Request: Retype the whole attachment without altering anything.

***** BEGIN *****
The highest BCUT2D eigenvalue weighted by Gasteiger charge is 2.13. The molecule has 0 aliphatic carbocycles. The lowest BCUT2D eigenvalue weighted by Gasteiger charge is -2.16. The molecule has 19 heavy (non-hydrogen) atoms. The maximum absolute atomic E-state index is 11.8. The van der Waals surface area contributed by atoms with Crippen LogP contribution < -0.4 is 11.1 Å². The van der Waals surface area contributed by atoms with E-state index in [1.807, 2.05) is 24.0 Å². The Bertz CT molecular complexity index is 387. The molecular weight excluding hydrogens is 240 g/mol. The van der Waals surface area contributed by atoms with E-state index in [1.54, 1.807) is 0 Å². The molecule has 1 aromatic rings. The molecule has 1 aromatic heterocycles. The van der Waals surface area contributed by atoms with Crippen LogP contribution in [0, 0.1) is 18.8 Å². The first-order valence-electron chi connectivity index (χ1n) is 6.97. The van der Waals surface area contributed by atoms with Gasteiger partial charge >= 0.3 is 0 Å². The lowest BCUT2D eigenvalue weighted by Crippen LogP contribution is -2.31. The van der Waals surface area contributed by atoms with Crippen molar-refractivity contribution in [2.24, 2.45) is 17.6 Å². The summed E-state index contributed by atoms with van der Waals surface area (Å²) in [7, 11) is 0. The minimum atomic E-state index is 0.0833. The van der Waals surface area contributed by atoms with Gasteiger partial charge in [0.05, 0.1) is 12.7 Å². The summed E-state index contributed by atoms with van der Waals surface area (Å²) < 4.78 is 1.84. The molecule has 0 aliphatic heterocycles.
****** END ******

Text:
The highest BCUT2D eigenvalue weighted by Gasteiger charge is 2.13. The molecule has 0 aliphatic carbocycles. The lowest BCUT2D eigenvalue weighted by Gasteiger charge is -2.16. The molecule has 19 heavy (non-hydrogen) atoms. The maximum absolute atomic E-state index is 11.8. The van der Waals surface area contributed by atoms with Crippen LogP contribution < -0.4 is 11.1 Å². The van der Waals surface area contributed by atoms with E-state index in [1.807, 2.05) is 24.0 Å². The Bertz CT molecular complexity index is 387. The molecular weight excluding hydrogens is 240 g/mol. The van der Waals surface area contributed by atoms with E-state index in [1.54, 1.807) is 0 Å². The molecule has 1 aromatic rings. The molecule has 1 aromatic heterocycles. The van der Waals surface area contributed by atoms with Crippen LogP contribution in [0, 0.1) is 18.8 Å². The first-order valence-electron chi connectivity index (χ1n) is 6.97. The van der Waals surface area contributed by atoms with Gasteiger partial charge >= 0.3 is 0 Å². The lowest BCUT2D eigenvalue weighted by Crippen LogP contribution is -2.31. The van der Waals surface area contributed by atoms with Crippen molar-refractivity contribution in [2.24, 2.45) is 17.6 Å². The summed E-state index contributed by atoms with van der Waals surface area (Å²) in [7, 11) is 0. The minimum atomic E-state index is 0.0833. The van der Waals surface area contributed by atoms with Gasteiger partial charge in [0.05, 0.1) is 12.7 Å². The summed E-state index contributed by atoms with van der Waals surface area (Å²) < 4.78 is 1.84. The molecule has 0 aliphatic heterocycles.